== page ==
Evaluating Trustworthiness, Representation and Political Accountability in New Modes of Governance
NEW MODES OF GOVERNANCE IN EUROPE, pp. 135-162, A. Heretier and M. Rhodes, eds., Palgrave Macmillan, January 2011
40 Pages Posted: 29 Sep 2011
Date Written: September 28, 2011
This chapter looks at the New Modes of Governance (NMG) from a normative perspective, assessing their democratic legitimacy. Of the four questions underlining the New Modes of Governance Project, therefore, we concentrate on evaluation, discussing only briefly and at the beginning how NMG emerged, evolved, and operate. Under NMG we consider a variety of forms, such as regulatory networks negotiating agreed standards, policy co-ordination through benchmarking and comparative analysis of policy performance, and independent regulatory authorities whose responsibility is to set standards and define the terms of compliance in particular industrial or service sectors. But we also consider, more generally, the way in which Committees and civil society organizations play a role in European social dialogue and more generally in European governance.
From a normative perspective, the emergence of NMG has been supported on the basis of two main arguments. One is centred on considerations of effectiveness, suggesting that networks and private actors have greater expertise, which makes them able to respond more speedily and appropriately than public actors to changing circumstances in a given policy domain. The other is centred on the idea of credibility, and the way in which expert-based institutions and arrangements can make more credible long-term commitments than directly political institutions, since they are insulated from partisan politics and from the political cycles characterizing democratic government.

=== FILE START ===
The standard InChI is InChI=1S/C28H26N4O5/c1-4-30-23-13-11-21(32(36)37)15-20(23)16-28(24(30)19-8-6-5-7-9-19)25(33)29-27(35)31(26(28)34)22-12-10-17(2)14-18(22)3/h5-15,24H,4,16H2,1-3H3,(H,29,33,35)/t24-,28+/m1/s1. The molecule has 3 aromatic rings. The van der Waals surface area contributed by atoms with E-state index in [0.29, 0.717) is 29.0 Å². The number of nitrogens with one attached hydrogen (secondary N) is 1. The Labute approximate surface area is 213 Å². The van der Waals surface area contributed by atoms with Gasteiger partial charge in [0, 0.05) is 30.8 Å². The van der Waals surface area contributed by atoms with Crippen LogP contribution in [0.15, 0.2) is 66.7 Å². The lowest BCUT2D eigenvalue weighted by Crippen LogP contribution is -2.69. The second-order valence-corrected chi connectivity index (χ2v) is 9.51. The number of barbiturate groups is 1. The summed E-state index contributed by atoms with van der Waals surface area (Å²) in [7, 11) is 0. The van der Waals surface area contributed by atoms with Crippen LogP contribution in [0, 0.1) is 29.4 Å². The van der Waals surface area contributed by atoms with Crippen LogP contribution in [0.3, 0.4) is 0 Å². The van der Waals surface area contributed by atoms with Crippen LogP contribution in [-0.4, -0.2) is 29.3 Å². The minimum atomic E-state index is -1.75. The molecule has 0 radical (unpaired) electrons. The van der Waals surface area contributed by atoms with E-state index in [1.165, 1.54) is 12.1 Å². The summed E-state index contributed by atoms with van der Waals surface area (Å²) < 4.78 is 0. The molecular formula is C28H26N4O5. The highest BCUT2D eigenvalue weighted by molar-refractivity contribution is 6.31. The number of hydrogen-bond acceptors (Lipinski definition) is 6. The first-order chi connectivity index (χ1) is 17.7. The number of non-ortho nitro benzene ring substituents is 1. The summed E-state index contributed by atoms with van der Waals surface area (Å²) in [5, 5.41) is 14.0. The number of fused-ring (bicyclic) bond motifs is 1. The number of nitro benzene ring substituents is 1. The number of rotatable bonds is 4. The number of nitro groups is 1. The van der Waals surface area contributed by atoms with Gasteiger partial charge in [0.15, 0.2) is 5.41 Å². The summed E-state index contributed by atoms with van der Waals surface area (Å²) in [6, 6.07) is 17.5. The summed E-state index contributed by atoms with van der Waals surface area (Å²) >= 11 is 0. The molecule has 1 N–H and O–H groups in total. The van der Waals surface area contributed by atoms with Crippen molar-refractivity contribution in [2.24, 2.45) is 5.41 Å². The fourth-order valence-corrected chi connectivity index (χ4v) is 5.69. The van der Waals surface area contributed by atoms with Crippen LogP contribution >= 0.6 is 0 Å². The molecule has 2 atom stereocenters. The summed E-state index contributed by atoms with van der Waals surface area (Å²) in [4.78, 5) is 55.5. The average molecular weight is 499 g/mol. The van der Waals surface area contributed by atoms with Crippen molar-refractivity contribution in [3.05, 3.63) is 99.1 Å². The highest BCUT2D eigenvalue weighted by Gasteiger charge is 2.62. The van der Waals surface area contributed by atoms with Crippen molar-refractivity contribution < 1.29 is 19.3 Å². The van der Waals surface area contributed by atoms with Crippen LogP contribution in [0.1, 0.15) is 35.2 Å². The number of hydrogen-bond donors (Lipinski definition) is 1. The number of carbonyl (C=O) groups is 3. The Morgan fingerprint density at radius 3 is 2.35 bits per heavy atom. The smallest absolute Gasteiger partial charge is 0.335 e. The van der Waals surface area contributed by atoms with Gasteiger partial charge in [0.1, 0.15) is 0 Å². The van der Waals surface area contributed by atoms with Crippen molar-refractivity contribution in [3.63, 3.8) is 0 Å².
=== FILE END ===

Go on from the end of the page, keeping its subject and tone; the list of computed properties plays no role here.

But it would seem that NMG have emerged not only because of their alleged superiority in terms of effectiveness and credibility, but also as an effect of the weakness of traditional forms of democratic legitimacy at the EU level. Moreover, NMG have been promoted in areas where majoritarian politics at the European level is either unavailable or regarded as inappropriate. The more informal and less hierarchical ways in which NMG function have been seen, by political and societal actors, as providing more participative and negotiated ways of decision-making compared to the more hierarchical and authoritative mechanisms of traditional democratic politics present at the national level. This supposed superiority of NMG, however, is a rather contested issue, and one that poses difficult questions in terms of legitimacy, democratic representation, and political accountability. In this chapter, we shall assess how NMG fare from these three perspectives, but we start first with a brief discussion of the emergence and nature of NMG as part of European governance at large.
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